But I had a question for Sandy. “Are you absolutely certain that your companywide bonus program is the best answer for sales? Will your program help sales make their quarter?”
Sandy admitted that she couldn’t be sure, but that it wasn’t really her first concern. It was sales’s responsibility to make its numbers, which it had repeatedly failed to do, and Sandy had enough problems of her own. She’d also been charged with leading a cross-functional team to develop a mobile app for HR, and that project was running behind. People from other departments critical to the app’s design and launch kept missing her meetings. It was another instance of people outside her chain of command threatening to undermine projects that she would be held accountable for.
How’s Your Team?
I asked Sandy, “How’s your team doing?”
“My people are as frustrated as I am,” she said. “You know me. I try to protect them as best I can.”
I asked her again, “Yes, but how’s your team?”
Sandy smiled, familiar with my coaching methods. “What’s the game, Keith? I just told you how they are.”
“I’m telling you this as someone who cares deeply about you and your career,” I said. “The team you’re failing is the team you don’t even realize exists.”
“Okay,” she said cautiously. “What team are you talking about?”
“Your team,” I told her, “is made up of everyone who is critical to helping you achieve your mission and goals.”
Like nearly all managers, Sandy saw her team as her direct reports within the org chart. But Sandy faced far too many obstacles in getting her work done to take such a limited view of her leadership responsibilities. The only way to overcome all those obstacles successfully was for Sandy to embrace the notion that her team was a much larger network of people, far beyond the HR employees she was assigned to supervise.
That was the difficult proposition I had for Sandy. Could she inspire that same team commitment and performance among people over whom she had no authority? More specifically, could she engage with the sales department as though they were members of her own team, with the same sense of common purpose and shared desire to find solutions?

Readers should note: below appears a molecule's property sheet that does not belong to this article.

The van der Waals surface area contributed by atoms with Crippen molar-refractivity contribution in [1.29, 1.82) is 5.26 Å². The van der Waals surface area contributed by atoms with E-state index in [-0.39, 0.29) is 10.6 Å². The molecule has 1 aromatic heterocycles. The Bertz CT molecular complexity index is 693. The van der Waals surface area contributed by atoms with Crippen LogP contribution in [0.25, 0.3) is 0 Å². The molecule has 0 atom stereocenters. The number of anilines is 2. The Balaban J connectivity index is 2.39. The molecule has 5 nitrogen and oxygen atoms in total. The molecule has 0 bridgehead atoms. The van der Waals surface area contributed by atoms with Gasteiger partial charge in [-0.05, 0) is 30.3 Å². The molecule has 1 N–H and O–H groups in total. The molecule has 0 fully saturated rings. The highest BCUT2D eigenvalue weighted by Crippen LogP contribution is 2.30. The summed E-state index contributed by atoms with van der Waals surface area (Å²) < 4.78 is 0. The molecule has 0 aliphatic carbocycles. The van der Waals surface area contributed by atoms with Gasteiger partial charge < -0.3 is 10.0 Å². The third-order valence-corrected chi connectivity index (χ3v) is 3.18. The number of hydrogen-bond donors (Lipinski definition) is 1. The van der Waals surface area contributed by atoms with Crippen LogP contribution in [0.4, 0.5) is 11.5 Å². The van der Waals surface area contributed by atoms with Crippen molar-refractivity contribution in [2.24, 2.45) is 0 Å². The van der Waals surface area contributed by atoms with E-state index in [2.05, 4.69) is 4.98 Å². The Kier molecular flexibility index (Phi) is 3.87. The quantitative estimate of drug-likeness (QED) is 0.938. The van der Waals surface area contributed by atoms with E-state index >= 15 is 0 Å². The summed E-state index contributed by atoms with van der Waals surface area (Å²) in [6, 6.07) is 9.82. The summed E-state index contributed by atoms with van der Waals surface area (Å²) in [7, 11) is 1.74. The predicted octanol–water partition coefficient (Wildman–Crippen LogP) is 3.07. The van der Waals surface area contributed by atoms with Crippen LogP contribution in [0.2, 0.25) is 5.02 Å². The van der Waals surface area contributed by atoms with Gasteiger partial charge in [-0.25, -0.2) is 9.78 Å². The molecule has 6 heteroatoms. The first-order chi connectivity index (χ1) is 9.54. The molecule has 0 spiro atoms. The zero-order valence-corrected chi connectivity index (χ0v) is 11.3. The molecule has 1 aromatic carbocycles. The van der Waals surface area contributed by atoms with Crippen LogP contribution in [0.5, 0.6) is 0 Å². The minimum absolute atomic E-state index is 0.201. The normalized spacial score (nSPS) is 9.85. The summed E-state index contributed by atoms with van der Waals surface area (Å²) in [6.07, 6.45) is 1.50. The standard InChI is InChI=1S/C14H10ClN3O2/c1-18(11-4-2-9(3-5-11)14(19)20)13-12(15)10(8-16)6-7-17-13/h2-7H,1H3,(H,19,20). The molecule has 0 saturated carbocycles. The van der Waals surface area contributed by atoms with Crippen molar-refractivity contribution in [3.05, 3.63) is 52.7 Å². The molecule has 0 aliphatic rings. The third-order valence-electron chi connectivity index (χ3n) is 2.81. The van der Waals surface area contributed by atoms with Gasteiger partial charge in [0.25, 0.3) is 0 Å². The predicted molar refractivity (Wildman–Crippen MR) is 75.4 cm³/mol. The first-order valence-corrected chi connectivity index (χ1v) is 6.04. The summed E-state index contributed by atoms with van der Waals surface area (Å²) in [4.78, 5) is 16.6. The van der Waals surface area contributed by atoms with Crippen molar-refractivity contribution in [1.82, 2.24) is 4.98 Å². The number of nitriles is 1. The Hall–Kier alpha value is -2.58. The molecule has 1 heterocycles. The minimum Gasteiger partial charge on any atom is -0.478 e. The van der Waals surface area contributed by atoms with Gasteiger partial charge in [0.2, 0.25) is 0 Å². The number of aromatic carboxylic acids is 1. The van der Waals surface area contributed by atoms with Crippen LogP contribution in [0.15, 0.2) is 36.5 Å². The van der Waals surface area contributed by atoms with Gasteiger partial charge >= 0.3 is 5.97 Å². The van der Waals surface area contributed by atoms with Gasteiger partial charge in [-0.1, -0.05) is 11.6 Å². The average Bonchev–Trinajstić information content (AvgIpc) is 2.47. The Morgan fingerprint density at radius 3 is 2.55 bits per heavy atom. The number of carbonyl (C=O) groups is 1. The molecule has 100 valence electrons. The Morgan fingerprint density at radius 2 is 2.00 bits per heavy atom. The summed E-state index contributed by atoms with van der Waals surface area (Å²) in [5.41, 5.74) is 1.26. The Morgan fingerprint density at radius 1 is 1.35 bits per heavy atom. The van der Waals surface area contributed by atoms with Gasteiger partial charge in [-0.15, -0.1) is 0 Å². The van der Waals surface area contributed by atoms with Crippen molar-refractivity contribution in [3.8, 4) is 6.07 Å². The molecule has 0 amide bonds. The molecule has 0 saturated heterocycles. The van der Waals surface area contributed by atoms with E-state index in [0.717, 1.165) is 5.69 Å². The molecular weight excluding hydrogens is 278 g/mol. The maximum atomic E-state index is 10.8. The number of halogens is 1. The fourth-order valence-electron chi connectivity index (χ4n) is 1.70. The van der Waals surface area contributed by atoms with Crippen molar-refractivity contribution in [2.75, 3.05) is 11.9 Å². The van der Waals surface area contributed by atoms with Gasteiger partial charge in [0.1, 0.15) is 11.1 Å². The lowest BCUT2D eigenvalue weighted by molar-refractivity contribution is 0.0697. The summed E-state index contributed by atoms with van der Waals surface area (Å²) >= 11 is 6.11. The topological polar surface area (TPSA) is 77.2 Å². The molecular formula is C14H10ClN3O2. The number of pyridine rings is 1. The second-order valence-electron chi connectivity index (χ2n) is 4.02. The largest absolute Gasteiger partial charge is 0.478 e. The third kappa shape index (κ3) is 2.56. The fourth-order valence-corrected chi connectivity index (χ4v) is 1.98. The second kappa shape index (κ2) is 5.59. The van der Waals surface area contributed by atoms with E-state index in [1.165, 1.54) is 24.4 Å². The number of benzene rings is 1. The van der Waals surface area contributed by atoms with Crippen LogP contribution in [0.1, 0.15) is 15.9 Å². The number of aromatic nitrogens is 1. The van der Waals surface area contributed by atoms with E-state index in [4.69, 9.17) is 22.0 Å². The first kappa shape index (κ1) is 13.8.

My goal in our conversation was to help shift Sandy’s mindset away from seeing herself as a victim, and instead see herself as a leader of a larger team. Every workplace suffers from office politics. The remedy is to lead a team of your own creation. To lead others who do not necessarily report to you. In other words, to lead without authority.
And that’s the foundation of Rule One of the new work rules. You must awaken to the realization that for every goal you have, for every project or mission you have, you are responsible for leading a much broader group of people than the formal members of your team. The more ambitious the mission, the broader this group will be, and yet your leadership of this group must be as committed as it would be if each one of them were reporting to you.
Most of us feel a sense of loyalty and obligation to the formal teams we are assigned to, or that are assigned to us. We care about the people on our teams—at least, on good days. We support them and go to bat for them; we want them to succeed and grow. Now, as the work continues to shift toward more loosely organized cross-functional teams, we have to extend that same degree of care, concern, commitment, and camaraderie to all our new team members—even the people we don’t yet realize are on the team. It’s the only way to achieve extraordinary results.